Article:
Error processing SSI file

Instep Dance Magazine Articles

Reprints of monthly column as first appearing in Instep Dance Magazine (no longer in print).

June 2001

What Is A Good Latin Dance Shoe?

By Rick Allen, DC

"Better health leads to better dancing."

hammer toes / bunion diagram foot

This month's article is a short one for three reasons: (1) The keys to good shoes are similar for Latin and ballroom dance shoes. (2) The ballroom dance shoes I covered last month for ladies are the same shoes ladies use for Latin dancing and (3) I am headed off to Colorado Springs for advanced chiropractic training and a quick stop at the US Olympic Training Center. I am burning the late night hours knocking out articles and reports before flying out for a fantastic, fun educational week in the mountains. I'll be back with more skills to better serve and help my patients! I'll give you the details in a future article.

As I mentioned previously, common problems include metatarsalgia (pain in the ball of the foot), plantar fasciitis, hammer toes, and bunions. Having a good, solid foundation is a key factor for proper gait, posture, support of the back and neck, and, of course, dancing. As my professor repeated once again this weekend as I continued my 100-hour certification course in Applied Kinesiology, "The gait of man is the fate of man." In other words, if you don't have proper gait, you will have lots of other problems. These will be primarily biomechanical in nature, but can even include overall, secondary health challenges.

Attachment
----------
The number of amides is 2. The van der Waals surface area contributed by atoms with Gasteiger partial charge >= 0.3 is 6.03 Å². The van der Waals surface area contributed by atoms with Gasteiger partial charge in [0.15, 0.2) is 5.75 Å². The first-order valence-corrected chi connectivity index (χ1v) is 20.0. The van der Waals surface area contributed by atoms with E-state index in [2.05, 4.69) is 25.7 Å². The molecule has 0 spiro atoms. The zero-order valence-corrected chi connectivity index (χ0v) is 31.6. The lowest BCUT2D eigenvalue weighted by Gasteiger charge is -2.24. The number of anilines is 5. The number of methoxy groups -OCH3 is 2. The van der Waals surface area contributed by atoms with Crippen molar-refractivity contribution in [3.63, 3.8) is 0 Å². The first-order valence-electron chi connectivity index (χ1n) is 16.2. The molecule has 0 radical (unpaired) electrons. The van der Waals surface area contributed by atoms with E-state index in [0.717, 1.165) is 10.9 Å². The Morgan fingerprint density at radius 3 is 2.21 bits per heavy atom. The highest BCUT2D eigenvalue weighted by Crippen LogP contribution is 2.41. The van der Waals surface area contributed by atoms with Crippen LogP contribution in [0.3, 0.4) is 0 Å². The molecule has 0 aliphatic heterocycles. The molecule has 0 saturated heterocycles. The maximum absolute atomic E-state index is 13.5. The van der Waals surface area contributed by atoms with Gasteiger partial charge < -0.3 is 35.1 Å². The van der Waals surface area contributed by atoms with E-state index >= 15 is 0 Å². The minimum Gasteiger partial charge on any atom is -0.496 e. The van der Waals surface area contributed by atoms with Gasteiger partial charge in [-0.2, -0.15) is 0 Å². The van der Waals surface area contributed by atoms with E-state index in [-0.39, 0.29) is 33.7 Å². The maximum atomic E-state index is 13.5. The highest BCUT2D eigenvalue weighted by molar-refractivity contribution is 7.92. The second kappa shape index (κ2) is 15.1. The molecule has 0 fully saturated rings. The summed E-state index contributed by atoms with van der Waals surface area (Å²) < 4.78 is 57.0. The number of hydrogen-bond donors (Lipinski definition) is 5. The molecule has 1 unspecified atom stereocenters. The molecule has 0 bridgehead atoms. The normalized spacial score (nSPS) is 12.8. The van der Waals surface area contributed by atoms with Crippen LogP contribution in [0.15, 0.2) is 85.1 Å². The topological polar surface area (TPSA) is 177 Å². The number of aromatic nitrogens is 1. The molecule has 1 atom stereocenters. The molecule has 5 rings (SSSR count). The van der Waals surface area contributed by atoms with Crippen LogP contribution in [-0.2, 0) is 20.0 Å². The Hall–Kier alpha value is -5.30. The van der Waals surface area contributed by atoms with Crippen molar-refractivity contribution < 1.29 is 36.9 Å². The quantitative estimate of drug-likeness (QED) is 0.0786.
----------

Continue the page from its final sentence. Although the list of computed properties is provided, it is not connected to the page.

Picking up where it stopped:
Five Keys to a Good Latin Dance Shoe

There are five factors that I consider keys to a good Latin dance shoe:

Mens Latin dance shoes photoS
  1. Shank – A solid steel shank will be good arch support. Test the shank by pressing into the arch of the shoe. The shank should not collapse.
  2. Counter – The counter should be solid and built straight on the heel.
  3. Laces – Men's Latin dance shoes often have five eyelets, which should be sufficient.
  4. Heel – Men's Latin dance shoes have higher heels than ballroom dance shoes, typically 1-1/2 to 2-inches.
  5. Fit – The counter should be snug, the longitudinal and metatarsal arches should feel supportive, and there should be room for toe movement. The shoe may be snug at first. Ask your salesperson how much the shoes will stretch.

Good brands include Supadance, Capezio and Diamant. I suggest you check with the stores listed below. In the Internet web, I found a number of sites offering men's Latin dance shoes for about $99 to $125. Personally, I prefer to buy shoes at a local store where I know I can rely on being fitted correctly. If you have a challenge, I suggest you contact Art's Dance Shop at 425-814-9191 in Kirkland, Washington for custom made shoes.

Northwest Dance Shoe Stores:

The Glass Slipper - 503-282-0069 at 3106 NE Broadway in Portland, Oregon

The Emerald City Dance Boutique - 253-946-4080 or 1-888-446-4080 in Federal Way, south of Seattle, Washington

Special Thanks:

Special thanks again to Michelle Uttke, Owner and instructor at Fancy Feet Grand Ballroom, located on the third floor of the Oregon City Elks Lodge, phone 503-722-9922, for her help with this article, including lending a pair of men's Latin dance shoes for the photographs.

Next article: Let's review footwear for Western dancers. If you have any comments or suggestions regarding dance shoes that I could incorporate into the upcoming articles, please e-mail or call me.
Error processing SSI file
Error processing SSI file
Error processing SSI file